|Directed by:||Jason Reitman|
|Written by:||Matt Bai, Jason Reitman, Jay Carson|
|Starring:||Hugh Jackman, Vera Farmiga, J.K. Simmons, Alfred Molina, Sarah Paxton, Kevin Pollak|
|Released:||January 31, 2019|
On 13 April 1987, former United States Senator Gary Hart announced his candidacy for President. He’d spent several years making a name for himself and now the time was right to seek the nomination of the Democratic Party and take control of the White House back from the Republicans. He was well-liked, he was ahead in the polls and he faced no serious competition. One month later… his campaign was over.
There are two predominant narratives in The Front Runner. The first is a character study of 50-year-old Gary Hart (Jackman) which provides insight into his history, his family and his ideals. He had a slightly unorthodox style, at least by today’s standards, in that he was more focused on developing policies than endless photoshoots and public appearances. He also had a strong relationship with journalists. They would continually share lunch as Hart openly and passionate spoke about his long-term vision for the United States (and also the benefit of his perfect hair in the polls!)
The second, more interesting narrative involves the journalists themselves. Acting on an anonymous tip, a team from The Miami Herald put Hart’s Washington D.C. townhouse under surveillance to confirm if he was having an extramarital affair with Donna Rice, a model-actress living in Miami. After seeing Rice enter the residence, the Herald decided they had enough information to publish a front-page exposé with the damning headline “Miami woman is linked to Hart”.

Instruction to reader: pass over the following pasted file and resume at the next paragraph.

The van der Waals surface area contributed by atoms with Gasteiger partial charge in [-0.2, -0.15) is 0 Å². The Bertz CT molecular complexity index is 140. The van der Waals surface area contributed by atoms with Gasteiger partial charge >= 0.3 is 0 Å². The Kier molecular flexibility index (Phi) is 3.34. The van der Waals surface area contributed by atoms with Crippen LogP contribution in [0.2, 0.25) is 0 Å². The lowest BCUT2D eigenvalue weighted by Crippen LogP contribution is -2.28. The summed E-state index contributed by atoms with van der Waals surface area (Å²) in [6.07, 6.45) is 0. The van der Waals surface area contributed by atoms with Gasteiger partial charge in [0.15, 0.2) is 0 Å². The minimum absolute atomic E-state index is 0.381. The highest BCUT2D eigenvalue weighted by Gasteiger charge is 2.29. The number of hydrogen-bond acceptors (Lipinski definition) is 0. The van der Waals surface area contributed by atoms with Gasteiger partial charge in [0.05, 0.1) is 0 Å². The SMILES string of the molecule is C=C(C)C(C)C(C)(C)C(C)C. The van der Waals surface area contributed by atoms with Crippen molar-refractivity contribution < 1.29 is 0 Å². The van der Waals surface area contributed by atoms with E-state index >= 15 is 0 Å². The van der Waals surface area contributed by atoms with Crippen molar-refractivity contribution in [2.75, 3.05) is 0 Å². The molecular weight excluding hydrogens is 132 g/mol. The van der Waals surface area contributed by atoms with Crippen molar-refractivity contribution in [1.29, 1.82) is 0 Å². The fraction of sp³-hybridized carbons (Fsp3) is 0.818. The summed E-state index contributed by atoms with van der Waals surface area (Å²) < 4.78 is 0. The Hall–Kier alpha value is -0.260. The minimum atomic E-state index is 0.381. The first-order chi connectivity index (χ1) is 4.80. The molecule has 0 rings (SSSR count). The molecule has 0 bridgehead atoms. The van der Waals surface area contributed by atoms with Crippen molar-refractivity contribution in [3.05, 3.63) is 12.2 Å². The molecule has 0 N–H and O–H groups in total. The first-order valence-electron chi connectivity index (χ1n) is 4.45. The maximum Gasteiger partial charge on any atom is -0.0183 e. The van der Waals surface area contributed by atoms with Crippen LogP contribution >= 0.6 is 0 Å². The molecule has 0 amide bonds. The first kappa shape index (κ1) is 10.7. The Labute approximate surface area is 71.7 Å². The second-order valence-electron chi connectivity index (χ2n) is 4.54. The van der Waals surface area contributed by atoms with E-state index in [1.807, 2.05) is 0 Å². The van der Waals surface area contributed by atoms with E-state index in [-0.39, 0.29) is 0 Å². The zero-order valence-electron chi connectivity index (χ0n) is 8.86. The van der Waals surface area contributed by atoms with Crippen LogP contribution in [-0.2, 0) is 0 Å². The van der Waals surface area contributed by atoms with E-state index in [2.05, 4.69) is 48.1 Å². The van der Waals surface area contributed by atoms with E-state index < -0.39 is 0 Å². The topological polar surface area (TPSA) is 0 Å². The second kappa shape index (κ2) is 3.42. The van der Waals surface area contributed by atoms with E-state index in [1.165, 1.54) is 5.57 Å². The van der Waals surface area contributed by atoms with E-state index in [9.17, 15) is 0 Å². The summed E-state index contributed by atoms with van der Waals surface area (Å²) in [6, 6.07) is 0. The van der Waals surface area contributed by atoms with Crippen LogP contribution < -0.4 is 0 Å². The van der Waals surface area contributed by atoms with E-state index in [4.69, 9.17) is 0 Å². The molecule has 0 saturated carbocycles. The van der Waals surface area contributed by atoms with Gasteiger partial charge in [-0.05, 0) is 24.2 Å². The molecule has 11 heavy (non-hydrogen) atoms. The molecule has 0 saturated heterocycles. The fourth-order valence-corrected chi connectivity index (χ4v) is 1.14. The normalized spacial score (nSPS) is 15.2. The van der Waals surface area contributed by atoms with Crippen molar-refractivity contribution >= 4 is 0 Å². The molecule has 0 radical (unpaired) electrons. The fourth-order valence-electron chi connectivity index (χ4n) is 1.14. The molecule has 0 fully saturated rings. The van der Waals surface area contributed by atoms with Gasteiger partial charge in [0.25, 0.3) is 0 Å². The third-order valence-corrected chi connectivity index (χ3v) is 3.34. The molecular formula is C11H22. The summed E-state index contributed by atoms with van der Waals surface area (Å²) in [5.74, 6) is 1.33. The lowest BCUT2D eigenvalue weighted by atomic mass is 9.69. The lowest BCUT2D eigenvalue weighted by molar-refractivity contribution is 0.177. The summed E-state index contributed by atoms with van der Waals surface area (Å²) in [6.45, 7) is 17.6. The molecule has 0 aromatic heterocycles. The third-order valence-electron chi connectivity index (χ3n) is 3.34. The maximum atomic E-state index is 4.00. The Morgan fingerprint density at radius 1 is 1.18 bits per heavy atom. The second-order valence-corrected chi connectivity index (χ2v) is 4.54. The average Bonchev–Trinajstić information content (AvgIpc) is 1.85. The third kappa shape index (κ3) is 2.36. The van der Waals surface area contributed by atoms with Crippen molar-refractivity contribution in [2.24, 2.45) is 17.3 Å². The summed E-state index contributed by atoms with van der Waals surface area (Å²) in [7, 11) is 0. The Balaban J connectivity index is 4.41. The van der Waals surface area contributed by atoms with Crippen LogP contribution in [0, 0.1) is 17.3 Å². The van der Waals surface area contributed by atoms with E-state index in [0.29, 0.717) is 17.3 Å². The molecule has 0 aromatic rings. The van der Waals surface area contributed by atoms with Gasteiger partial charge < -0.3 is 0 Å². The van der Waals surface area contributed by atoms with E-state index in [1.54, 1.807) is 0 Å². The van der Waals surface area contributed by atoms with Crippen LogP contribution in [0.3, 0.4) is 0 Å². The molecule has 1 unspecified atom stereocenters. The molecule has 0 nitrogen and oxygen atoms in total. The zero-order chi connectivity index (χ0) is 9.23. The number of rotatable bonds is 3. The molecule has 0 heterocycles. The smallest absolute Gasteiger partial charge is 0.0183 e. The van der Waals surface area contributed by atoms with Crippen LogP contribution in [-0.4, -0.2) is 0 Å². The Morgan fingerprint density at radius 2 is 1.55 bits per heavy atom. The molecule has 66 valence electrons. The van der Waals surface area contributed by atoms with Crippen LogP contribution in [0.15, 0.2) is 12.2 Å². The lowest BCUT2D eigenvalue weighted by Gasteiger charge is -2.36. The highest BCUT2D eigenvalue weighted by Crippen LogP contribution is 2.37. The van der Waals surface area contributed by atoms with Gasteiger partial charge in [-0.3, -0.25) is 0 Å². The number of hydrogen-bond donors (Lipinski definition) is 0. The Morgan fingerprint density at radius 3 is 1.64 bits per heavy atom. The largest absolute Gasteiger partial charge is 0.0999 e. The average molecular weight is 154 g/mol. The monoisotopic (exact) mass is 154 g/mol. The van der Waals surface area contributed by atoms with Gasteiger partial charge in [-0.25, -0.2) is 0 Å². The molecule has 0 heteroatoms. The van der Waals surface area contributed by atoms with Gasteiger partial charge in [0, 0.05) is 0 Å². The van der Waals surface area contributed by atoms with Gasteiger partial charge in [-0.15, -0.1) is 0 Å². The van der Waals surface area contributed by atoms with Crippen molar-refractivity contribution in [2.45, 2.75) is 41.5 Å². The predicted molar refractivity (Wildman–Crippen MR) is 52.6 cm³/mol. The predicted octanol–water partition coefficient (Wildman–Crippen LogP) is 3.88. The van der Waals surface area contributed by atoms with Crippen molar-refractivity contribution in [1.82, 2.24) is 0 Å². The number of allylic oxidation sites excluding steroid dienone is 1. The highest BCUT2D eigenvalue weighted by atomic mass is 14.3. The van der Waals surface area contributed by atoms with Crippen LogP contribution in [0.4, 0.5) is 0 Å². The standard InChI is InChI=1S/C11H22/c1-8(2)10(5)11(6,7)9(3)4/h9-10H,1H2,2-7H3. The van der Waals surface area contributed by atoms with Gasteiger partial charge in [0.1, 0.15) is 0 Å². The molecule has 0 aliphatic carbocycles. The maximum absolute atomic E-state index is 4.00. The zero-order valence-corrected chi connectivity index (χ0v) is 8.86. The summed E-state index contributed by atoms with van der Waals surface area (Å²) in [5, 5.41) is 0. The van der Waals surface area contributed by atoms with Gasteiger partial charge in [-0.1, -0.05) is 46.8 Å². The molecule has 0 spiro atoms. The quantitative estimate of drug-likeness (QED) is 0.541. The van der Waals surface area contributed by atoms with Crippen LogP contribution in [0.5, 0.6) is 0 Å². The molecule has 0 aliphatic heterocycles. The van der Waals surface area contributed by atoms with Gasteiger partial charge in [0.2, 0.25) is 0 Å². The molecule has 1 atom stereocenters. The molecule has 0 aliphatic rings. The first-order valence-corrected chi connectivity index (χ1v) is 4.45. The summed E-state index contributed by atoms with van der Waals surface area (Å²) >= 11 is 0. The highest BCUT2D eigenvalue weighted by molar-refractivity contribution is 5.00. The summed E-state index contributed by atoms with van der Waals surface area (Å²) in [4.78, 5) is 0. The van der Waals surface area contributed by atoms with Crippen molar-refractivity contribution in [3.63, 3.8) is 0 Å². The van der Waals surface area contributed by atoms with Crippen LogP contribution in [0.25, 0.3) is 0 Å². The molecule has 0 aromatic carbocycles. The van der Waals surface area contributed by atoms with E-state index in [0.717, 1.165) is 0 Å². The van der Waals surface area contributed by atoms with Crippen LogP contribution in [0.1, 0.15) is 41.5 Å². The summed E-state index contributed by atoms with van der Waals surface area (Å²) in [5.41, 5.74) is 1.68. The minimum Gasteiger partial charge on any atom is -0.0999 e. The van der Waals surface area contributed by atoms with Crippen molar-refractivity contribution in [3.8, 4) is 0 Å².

What followed over the coming days was a media storm from which Hart would never recover. He denied having a relationship with Rice but it was the manner of Hart’s denial that added more fuel to the fire. He felt that his personal life should be “off limits” to the press and it should have no bearing on his ability to serve as President. The media disagreed. More questions followed and within a matter of days, he ended his campaign.
Brought to the screen by Oscar nominated director Jason Reitman (Juno, Up in the Air), The Front Runner doesn’t try to answer questions about the relationship between Hart and Rice. Were they just friends or were they something more? We’ll never truly know. The purpose of the film is to get you thinking about the line between what is public and what is private when it comes to politicians. Does the public dictate where the line is or are journalists making the decision for us? Also, are we consistent when comparing one politician to another?
This a polished production from Reitman. It features a snazzy film score from Rob Simonsen and distinctive cinematography from Eric Steelberg who uses long, continuous shots to give it a documentary-like feel. We’ve come accustomed to seeing Hugh Jackman in musicals and action films in recent years and so it’s nice to see him sink his teeth into a dramatic role about a real-life person.
In a similar vein to Steven Spielberg’s The Post, The Front Runner delves into the important role of journalism in a world filled with corruption and “fake news”. You may not like Gary Hart and you may not like the journalists but it’s a great conversation starter.